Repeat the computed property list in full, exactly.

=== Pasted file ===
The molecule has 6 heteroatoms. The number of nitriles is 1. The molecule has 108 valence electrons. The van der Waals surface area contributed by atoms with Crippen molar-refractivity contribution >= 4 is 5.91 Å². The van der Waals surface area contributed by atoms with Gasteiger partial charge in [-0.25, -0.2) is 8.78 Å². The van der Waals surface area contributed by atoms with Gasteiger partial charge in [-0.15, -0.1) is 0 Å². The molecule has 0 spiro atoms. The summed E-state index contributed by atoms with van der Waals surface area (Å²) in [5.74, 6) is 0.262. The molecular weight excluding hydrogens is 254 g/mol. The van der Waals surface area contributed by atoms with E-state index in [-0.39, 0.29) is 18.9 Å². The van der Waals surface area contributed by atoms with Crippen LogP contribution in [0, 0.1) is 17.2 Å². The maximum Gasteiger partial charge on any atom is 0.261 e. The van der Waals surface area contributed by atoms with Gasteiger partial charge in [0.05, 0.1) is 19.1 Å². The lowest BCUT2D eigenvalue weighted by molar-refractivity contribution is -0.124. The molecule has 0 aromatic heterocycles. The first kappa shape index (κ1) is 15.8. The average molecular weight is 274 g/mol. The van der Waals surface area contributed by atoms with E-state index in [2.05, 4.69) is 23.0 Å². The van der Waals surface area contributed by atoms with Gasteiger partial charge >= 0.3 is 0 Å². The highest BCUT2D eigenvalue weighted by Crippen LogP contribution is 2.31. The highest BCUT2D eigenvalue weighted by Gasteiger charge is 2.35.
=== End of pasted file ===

The molecule has 6 heteroatoms. The number of nitriles is 1. The molecule has 108 valence electrons. The van der Waals surface area contributed by atoms with Crippen molar-refractivity contribution >= 4 is 5.91 Å². The van der Waals surface area contributed by atoms with Gasteiger partial charge in [-0.25, -0.2) is 8.78 Å². The van der Waals surface area contributed by atoms with Gasteiger partial charge in [-0.15, -0.1) is 0 Å². The molecule has 0 spiro atoms. The summed E-state index contributed by atoms with van der Waals surface area (Å²) in [5.74, 6) is 0.262. The molecular weight excluding hydrogens is 254 g/mol. The van der Waals surface area contributed by atoms with E-state index in [-0.39, 0.29) is 18.9 Å². The van der Waals surface area contributed by atoms with Crippen LogP contribution in [0, 0.1) is 17.2 Å². The maximum Gasteiger partial charge on any atom is 0.261 e. The van der Waals surface area contributed by atoms with Gasteiger partial charge in [0.05, 0.1) is 19.1 Å². The lowest BCUT2D eigenvalue weighted by molar-refractivity contribution is -0.124. The molecule has 0 aromatic heterocycles. The first kappa shape index (κ1) is 15.8. The average molecular weight is 274 g/mol. The van der Waals surface area contributed by atoms with E-state index in [2.05, 4.69) is 23.0 Å². The van der Waals surface area contributed by atoms with Gasteiger partial charge >= 0.3 is 0 Å². The highest BCUT2D eigenvalue weighted by Crippen LogP contribution is 2.31. The highest BCUT2D eigenvalue weighted by Gasteiger charge is 2.35.